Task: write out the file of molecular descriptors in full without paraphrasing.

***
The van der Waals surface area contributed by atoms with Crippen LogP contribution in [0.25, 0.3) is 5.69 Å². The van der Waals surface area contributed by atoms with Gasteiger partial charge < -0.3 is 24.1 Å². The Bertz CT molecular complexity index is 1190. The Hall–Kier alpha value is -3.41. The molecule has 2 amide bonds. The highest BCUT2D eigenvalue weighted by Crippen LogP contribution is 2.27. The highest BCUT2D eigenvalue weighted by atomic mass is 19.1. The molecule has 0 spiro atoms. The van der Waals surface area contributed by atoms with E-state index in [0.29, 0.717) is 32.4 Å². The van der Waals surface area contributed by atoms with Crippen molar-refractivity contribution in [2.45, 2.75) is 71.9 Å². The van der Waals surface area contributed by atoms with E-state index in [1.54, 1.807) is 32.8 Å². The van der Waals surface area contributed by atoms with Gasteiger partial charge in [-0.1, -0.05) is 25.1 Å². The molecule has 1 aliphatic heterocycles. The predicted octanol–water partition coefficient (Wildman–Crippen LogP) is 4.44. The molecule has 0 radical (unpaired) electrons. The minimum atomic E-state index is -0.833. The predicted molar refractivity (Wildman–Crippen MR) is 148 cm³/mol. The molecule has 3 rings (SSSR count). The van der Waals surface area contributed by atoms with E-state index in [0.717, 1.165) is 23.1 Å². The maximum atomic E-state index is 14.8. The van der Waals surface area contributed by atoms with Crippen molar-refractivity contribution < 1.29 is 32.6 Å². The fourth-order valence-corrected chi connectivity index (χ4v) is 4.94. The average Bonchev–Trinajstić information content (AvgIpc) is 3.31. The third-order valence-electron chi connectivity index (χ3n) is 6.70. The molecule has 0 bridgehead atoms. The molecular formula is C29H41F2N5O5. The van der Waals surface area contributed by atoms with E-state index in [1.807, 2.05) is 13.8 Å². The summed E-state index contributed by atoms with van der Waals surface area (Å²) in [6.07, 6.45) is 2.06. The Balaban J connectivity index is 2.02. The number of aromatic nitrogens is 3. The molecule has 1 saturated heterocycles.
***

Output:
The van der Waals surface area contributed by atoms with Crippen LogP contribution in [0.25, 0.3) is 5.69 Å². The van der Waals surface area contributed by atoms with Gasteiger partial charge < -0.3 is 24.1 Å². The Bertz CT molecular complexity index is 1190. The Hall–Kier alpha value is -3.41. The molecule has 2 amide bonds. The highest BCUT2D eigenvalue weighted by Crippen LogP contribution is 2.27. The highest BCUT2D eigenvalue weighted by atomic mass is 19.1. The molecule has 0 spiro atoms. The van der Waals surface area contributed by atoms with E-state index in [0.29, 0.717) is 32.4 Å². The van der Waals surface area contributed by atoms with Crippen molar-refractivity contribution in [2.45, 2.75) is 71.9 Å². The van der Waals surface area contributed by atoms with E-state index in [1.54, 1.807) is 32.8 Å². The van der Waals surface area contributed by atoms with Gasteiger partial charge in [-0.1, -0.05) is 25.1 Å². The molecule has 1 aliphatic heterocycles. The predicted octanol–water partition coefficient (Wildman–Crippen LogP) is 4.44. The molecule has 0 radical (unpaired) electrons. The minimum atomic E-state index is -0.833. The predicted molar refractivity (Wildman–Crippen MR) is 148 cm³/mol. The molecule has 3 rings (SSSR count). The van der Waals surface area contributed by atoms with E-state index in [0.717, 1.165) is 23.1 Å². The maximum atomic E-state index is 14.8. The van der Waals surface area contributed by atoms with Crippen molar-refractivity contribution < 1.29 is 32.6 Å². The fourth-order valence-corrected chi connectivity index (χ4v) is 4.94. The average Bonchev–Trinajstić information content (AvgIpc) is 3.31. The third-order valence-electron chi connectivity index (χ3n) is 6.70. The molecule has 0 bridgehead atoms. The molecular formula is C29H41F2N5O5. The van der Waals surface area contributed by atoms with E-state index in [1.807, 2.05) is 13.8 Å². The summed E-state index contributed by atoms with van der Waals surface area (Å²) in [6.07, 6.45) is 2.06. The Balaban J connectivity index is 2.02. The number of aromatic nitrogens is 3. The molecule has 1 saturated heterocycles.